Thursday, April 7, 2016

It's Not Working Out

So, good news and bad news about the Obama Economy: yes, we've seen six years of private sector job growth (a new record) and a net job growth overall of 9 million jobs since 2005.  The bad news? Basically all of those new jobs are contract positions.

If you believe the Silicon Valley sloganeers, we are in a “gig economy,” where work consists of a series of short-term jobs coordinated through a mobile app. That, anyway, is both the prediction of tech executivesand futurists and the great fear of labor activists.
But anyone who cares about the future of work in the United States shouldn’t focus too narrowly on the novelty of people making extra money using their mobile phones. 
There’s a bigger shift underway. That’s a key implication of new research that indicates the proportion of American workers who don’t have traditional jobs — who instead work as independent contractors, through temporary services or on-call — has soared in the last decade. They account for vastly more American workers than the likes of Uber alone. 
Most remarkably, the number of Americans using these alternate work arrangements rose 9.4 million from 2005 to 2015. That was greater than the rise in overall employment, meaning there was a small net decline in the number of workers with conventional jobs
That, in turn, raises still bigger questions about how employers have succeeded at shifting much the burden of providing social insurance onto workers, and what technological and economic forces are driving the shift. 
The labor economists Lawrence F. Katz of Harvard and Alan B. Kruegerof Princeton found that the percentage of workers in “alternative work arrangements” — including working for temporary help agencies, as independent contractors, for contract firms or on-call — was 15.8 percent in the fall of 2015, up from 10.1 percent a decade earlier. (Only 0.5 percent of all workers did so through “online intermediaries,” and most of those appear to have been Uber drivers.) 
And the shift away from conventional jobs and into these more distant employer-employee relationships accelerated in the last decade. By contrast, from 1995 to 2005, the proportion had edged up only slightly, to 10.1 percent from 9.3 percent. (The data are based on a person’s main job, so someone with a full-time position who does freelance work on the side would count as a conventional employee.)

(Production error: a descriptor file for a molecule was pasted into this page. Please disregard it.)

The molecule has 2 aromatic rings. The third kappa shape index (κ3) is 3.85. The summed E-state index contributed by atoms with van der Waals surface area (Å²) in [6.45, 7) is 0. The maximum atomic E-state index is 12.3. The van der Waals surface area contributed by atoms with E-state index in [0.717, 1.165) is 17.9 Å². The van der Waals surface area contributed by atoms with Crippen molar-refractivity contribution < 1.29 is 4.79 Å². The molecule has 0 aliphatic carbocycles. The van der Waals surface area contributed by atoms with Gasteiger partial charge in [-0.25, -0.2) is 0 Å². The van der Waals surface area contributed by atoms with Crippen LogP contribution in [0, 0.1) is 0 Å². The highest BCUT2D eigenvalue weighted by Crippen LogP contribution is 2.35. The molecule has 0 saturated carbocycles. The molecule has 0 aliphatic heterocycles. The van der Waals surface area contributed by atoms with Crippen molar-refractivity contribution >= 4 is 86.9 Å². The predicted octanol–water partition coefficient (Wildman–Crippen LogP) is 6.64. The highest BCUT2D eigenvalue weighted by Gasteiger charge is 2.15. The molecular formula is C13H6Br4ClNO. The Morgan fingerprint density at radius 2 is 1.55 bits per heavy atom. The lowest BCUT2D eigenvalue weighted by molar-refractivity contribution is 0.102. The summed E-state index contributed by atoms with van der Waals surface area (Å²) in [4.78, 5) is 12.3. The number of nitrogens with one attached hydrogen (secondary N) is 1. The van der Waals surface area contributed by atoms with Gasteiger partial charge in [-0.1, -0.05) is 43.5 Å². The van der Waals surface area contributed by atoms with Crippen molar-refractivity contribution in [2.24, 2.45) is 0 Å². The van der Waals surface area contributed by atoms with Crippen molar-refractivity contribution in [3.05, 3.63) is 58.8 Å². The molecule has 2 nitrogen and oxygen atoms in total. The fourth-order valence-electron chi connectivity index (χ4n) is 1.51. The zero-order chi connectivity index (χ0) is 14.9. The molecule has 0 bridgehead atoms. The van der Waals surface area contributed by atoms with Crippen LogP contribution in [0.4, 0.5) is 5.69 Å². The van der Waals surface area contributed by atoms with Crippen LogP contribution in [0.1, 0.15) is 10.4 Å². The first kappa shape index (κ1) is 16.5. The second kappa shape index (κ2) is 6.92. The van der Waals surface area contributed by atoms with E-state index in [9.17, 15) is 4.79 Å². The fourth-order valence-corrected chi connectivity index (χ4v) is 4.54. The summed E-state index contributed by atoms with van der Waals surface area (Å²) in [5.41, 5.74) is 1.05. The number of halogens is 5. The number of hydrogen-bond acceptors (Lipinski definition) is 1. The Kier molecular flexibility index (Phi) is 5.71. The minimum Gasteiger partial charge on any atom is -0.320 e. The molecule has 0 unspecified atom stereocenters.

This change in behavior has profound implications on social insurance. More so than in many advanced countries, employers in the United States carry a lot of the burden of protecting their workers from the things that can go wrong in life. They frequently provide health insurance, and paid medical leave for employees who become ill. 
They pay for workers’ compensation insurance for people who are injured on the job, and unemployment insurance benefits for those who are laid off. They help fund their workers’ existence after retirement, at one time through pensions, now more commonly through 401(k) plans.

The good news again is that the Affordable Care Act anticipated providing insurance in the "gig economy" job market and put in place protections.  The bad news again is that Republicans have done everything they can to weaken those protections in many states where they have control.

That's one major reason why the 2016 elections are so important for state and federal races.  Here in Kentucky we're already seeing the results of what happens when Republicans try to dismantle accessibility to benefits of the safety net, and Gov. Matt Bevin has only been in office for four months.

But there's still a lot of things to work out in the post-2008 labor market.  Automation and globalization are changing a lot of things and doing so very quickly.  Republicans want to make sure that America can't change with it.

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